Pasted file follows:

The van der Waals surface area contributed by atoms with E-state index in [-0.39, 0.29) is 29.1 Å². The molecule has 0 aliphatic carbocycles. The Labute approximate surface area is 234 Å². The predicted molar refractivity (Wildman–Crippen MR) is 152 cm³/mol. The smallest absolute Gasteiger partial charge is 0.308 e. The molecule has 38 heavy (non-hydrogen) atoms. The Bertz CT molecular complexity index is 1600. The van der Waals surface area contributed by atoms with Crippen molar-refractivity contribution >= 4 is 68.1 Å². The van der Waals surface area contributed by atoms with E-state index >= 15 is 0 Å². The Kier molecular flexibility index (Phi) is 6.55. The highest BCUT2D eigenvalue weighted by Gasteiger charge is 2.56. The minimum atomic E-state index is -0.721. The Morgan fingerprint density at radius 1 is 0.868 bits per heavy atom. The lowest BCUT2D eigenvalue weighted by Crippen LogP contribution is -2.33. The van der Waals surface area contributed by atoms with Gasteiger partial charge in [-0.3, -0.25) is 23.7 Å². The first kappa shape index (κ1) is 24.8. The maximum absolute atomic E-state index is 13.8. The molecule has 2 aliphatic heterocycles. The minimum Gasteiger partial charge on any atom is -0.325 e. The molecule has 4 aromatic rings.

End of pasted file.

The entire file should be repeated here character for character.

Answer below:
The van der Waals surface area contributed by atoms with E-state index in [-0.39, 0.29) is 29.1 Å². The molecule has 0 aliphatic carbocycles. The Labute approximate surface area is 234 Å². The predicted molar refractivity (Wildman–Crippen MR) is 152 cm³/mol. The smallest absolute Gasteiger partial charge is 0.308 e. The molecule has 38 heavy (non-hydrogen) atoms. The Bertz CT molecular complexity index is 1600. The van der Waals surface area contributed by atoms with Crippen molar-refractivity contribution >= 4 is 68.1 Å². The van der Waals surface area contributed by atoms with E-state index >= 15 is 0 Å². The Kier molecular flexibility index (Phi) is 6.55. The highest BCUT2D eigenvalue weighted by Gasteiger charge is 2.56. The minimum atomic E-state index is -0.721. The Morgan fingerprint density at radius 1 is 0.868 bits per heavy atom. The lowest BCUT2D eigenvalue weighted by Crippen LogP contribution is -2.33. The van der Waals surface area contributed by atoms with Gasteiger partial charge in [-0.3, -0.25) is 23.7 Å². The first kappa shape index (κ1) is 24.8. The maximum absolute atomic E-state index is 13.8. The molecule has 2 aliphatic heterocycles. The minimum Gasteiger partial charge on any atom is -0.325 e. The molecule has 4 aromatic rings.